St. Yu Chin-gil Augustine came from a family of government officials. Among the Korean martyrs, he was one of three who held government posts and the father of the 13-year-old martyr, St. Yu Tae-ch’ol Peter, the youngest of the 103 Korean Martyr Saints.

He was known as a man of deep contemplation. Curious about the origin and meaning of natural phenomena, especially philosophical and religious truths on the origin of man he spent much of the night examining the texts of Neo-Confucianism looking for answers. However, the more he studied the classics the more dissatisfied he became with the Tae-geuk-eum-yang (traditional Korean explanation of reality). His search led him on to investigate the teachings of Taoism and Buddhism. What is the origin of the universe? Is it the Li (basic principle) that Neo-Confucianists talked about or is it the Kong (emptiness) of Buddhism or the Mu (nothingness) of Taoism?

In his youth he heard of the Catholics who had been arrested and killed. He began to wonder if the books they had studied could be of any help to him. One day he came upon an old chest hidden away in a corner of the house. Inside it was lined with sheets of paper on which words like “spirit of life”, “spirit of understanding””and “soul” were written. Such terms had not appeared in any of the books he had read. On tearing off the sheets and putting them together he found the parts of the book called the Cheon-ju-sil-ui (True Meaning of the Lord of Heaven).

The first Catholic writings had been brought into Korea by envoys or interpreters who had gone on official business to Beijing. Since Yu Chin-gil’s family members had visited China as interpreters they were among those who brought back such books. However, during the persecution of 1801, when people were ordered to destroy all books on Western Learning, Yu’s family used the book to repair a tattered storage chest.

Yu Chin-gil went over the torn pages a number of times. They touched on the questions that had bothered him. But the few torn pages were not enough to satisfy him. So in the hope of finding a complete copy he began to inquire as to where he could meet Catholics. One day he met Yi Kyong-on Paul who was the younger brother of Yi Kyong-do Charles and Yi Soon-I Lutgardis who had been martyred in 1801. They had a long conversation and found that they were of the same mind. Yu borrowed True Meaning of the Lord of Heaven and other books on Western Learning. He discovered the one who created and supervised the world. It was not the basic principle that Neo-Confucianists talked about nor was it the Kong of Buddhism or the Mu of Taosim. It is the Lord who resides in Heaven. Humans have not only bodies but also souls, so when people die their bodies are disintegrated but their souls are immortal and subject to the final judgement of God.

He got down on his knees and marvelled.

“The true nature of humans is not to grow and get fat but to burnish their soul till it becomes bright and beautiful. This indeed is the correct truth.” He felt as if the eyes of his soul opened and he began to see the sun shining through dark clouds.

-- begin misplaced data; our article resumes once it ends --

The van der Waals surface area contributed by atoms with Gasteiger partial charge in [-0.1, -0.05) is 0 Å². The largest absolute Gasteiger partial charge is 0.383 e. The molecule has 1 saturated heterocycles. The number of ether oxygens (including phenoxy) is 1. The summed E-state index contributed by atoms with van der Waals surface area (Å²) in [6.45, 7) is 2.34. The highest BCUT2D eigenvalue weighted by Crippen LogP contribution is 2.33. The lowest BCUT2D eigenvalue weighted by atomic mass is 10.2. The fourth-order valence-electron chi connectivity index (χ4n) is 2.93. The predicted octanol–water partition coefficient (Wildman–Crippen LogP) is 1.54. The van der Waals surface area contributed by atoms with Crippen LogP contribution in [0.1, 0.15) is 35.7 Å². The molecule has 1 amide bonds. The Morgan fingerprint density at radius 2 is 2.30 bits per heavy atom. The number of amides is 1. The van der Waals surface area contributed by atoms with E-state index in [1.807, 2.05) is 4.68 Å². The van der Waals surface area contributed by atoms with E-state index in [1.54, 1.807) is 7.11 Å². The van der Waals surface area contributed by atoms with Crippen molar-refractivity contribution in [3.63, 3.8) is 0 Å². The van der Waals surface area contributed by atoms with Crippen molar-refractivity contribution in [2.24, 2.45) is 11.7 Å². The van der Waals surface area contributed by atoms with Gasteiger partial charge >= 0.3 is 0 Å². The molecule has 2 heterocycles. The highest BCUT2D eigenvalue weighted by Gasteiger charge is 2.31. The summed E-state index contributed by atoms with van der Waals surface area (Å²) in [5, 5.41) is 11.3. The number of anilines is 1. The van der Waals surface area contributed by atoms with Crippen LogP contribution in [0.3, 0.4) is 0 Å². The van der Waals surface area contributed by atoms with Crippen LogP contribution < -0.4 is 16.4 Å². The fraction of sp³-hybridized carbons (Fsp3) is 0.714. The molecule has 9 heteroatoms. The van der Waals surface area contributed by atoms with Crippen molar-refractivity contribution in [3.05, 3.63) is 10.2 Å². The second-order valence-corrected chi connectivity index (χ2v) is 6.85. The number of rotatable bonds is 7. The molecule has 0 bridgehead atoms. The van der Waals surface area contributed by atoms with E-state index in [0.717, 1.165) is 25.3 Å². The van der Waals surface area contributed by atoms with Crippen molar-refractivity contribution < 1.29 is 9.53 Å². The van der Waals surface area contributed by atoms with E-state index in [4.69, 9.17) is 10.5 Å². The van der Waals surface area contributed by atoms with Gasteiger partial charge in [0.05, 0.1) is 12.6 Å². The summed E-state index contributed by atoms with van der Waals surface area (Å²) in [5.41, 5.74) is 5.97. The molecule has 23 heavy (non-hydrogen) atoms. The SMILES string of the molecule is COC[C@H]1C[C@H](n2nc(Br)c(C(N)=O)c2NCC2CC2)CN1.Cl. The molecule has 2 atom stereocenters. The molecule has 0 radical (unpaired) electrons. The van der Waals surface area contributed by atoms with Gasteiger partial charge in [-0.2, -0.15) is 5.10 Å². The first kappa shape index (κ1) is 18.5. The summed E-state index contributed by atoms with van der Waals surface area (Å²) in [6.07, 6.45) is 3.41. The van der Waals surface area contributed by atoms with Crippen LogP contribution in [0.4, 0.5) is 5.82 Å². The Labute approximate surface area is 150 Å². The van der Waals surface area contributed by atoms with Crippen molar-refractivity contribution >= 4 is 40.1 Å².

He went back to Yi Paul from whom he learnt Our Father and Hail Mary as well as the Ten Commandments. Soon he was ready to enter the Church. Through a meeting of Western and Eastern thought, Yu Chin-gil solved the question that had troubled him most. He was introduced to Chung Ha-sang Paul and other Catholics.

At that time, following the persecution of 1801 when Father Chu Mun-mo, Chinese priest sent from Beijing, was martyred, there was not a priest in Korea. The Catholics who had survived were struggling to re-establish the Church and to have another priest sent in from China. Even though he had not yet received baptism, on the instructions of Chung Ha-sang Paul, he recited morning prayer and evening prayer each day and faithfully followed the Ten Commandments.

In October of 1824 the winter diplomatic delegation was preparing to go to China. Yu Chin-gil did not want to miss this opportunity, so he made every efforts to be included as an interpreter and to have the noble-born Chung Ha-sang Paul to accompany him disguised as a servant.

Korean martyrs3

The delegation safely arrived in Beijing. Avoiding their companions, the two Catholics slipped off to meet the Bishop of Beijing. In Chinese, Yu asked him for baptism. The Bishop was delighted to receive visitors from so far away but felt he should question Yu Chin-gil to find out how much he knew about the teachings of the Church. Yu Chin-gil replied with the answers exactly as they were in the catechism. Why are humans born into the world? To know and honor God and to save their souls…” The Bishop was amazed that such zealous and well-instructed believer could come out of a Church that was being persecuted and had no clergy. “This is indeed a miracle of God,”” he exclaimed.

Yu Chin-gil was baptized during a special Mass. When the priest recited, “Receive and eat this. It is my body which will be offered up for you,”” he felt as if the blood of Jesus was flowing through his own veins.

He returned to his lodgings but was unable to sleep. He felt as though his heart was shining brightly in the dark room. He was moved by a deep religious experience. He knelt down and prayed.